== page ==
T — a direction of compassion and understanding. Kennedy states that he wants his audience “to return home” and say a prayer for King’s family, a prayer for “our own country, which all of us love,” and, at the very end of his speech, “a prayer for our country and our people.” His repeated advice to pray is both religious–he quotes a poem which talks about God’s grace — and practical. He wants people to pray for solace for King’s family. In reminding listeners of King’s family, he is also reminding them of King’s ideals. Moreover, prayer is a peaceful, nonviolent, and quiet activity often associated with the values that Kennedy praises of “love, and wisdom, and compassion.” His purpose is to encourage people to contemplate those values rather than resorting to violence.

What types of evidence does Kennedy use to elicit empathy from the audience? Do you think the evidence is relevant and sufficient to support Kennedy’s specific claims about the pain of loss? Highlight and summarize four instances in which Kennedy supports his claims with evidence. Use the annotation tool to identify the types of evidence and explain whether Kennedy’s reasoning based on the evidence elicits empathy from the reader.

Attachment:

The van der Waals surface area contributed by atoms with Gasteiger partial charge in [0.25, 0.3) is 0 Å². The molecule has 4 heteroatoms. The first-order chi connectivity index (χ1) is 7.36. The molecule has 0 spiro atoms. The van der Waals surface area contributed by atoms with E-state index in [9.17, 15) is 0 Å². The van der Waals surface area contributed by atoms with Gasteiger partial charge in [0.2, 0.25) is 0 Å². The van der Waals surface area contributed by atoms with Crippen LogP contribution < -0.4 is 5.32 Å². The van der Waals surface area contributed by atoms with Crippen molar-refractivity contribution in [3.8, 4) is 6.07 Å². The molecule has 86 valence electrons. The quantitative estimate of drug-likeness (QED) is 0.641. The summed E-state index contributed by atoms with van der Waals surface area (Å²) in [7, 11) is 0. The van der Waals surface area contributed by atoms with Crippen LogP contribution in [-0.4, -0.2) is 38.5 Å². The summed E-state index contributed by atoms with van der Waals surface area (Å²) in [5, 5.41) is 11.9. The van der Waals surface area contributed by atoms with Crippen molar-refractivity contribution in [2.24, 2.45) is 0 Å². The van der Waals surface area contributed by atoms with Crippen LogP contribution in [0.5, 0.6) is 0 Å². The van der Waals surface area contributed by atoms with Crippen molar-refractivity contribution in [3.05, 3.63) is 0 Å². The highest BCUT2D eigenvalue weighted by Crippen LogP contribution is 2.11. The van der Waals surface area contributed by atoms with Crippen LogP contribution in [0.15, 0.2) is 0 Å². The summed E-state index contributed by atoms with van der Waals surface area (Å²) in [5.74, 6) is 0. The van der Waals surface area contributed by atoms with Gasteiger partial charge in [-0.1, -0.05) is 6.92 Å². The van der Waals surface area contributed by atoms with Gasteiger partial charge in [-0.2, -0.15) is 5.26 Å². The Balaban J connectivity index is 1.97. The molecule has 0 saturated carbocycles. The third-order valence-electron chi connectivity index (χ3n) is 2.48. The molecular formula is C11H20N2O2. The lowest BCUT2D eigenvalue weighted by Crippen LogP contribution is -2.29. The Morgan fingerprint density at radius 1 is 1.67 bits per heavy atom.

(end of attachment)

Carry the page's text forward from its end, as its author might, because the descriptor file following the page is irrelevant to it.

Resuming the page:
Kennedy uses a poem, personal experience, personal observation, and a quote to elicit empathy from the reader about the pain of loss. These different pieces of evidence offer varying levels of support for Kennedy’s argument. (1) Kennedy quotes a poem by Aeschylus as evidence to support his argument. This evidence supports his argument well because it asserts that patience and wisdom can be achieved even through pain and suffering, which is what Kennedy is suggesting. Also, the poem is ancient wisdom that has endured and still has meaning in the modern world. (2) Kennedy shares a personal experience about the murder of his family member. This experience is in part a rhetorical device to establish a bond. However, it is also evidence in support of his argument for a nonviolent direction. He explains that the killer in his brother’s case was a white man to show that violence and hatred are not always tied to racial issues, and that citizens don’t have to embrace racial hatred to heal. In sharing the experience of his brother’s death, he is holding himself up as evidence that it’s possible to seek understanding rather than revenge. (3) Kennedy uses a personal observation that “…the vast majority of white people and the vast majority of black people in this country want to live together, want to improve the quality of our life, and want justice for all human beings that abide in our land…” to support his claim that “…We can do well in this country…” This personal observation does not really provide proof to support his argument. Instead, it an emotional appeal to the audience’s feelings, an expression of what Kennedy wants to believe. Kennedy’s reasoning here may be fallacious, because he’s stating as fact something that would be difficult to prove without doubt. However, it’s a hopeful message that most people would definitely want to believe is true. The statement is persuasive rhetoric if not factual proof in the service of Kennedy’s argument. (4) Kennedy uses a Greek quote to support his argument. Like the poem, this is strong evidence to include because it shows that the beliefs of an ancient society still apply to current human society, and it presents an idea—we must strive for a peaceful life—that most people would agree with and want to achieve.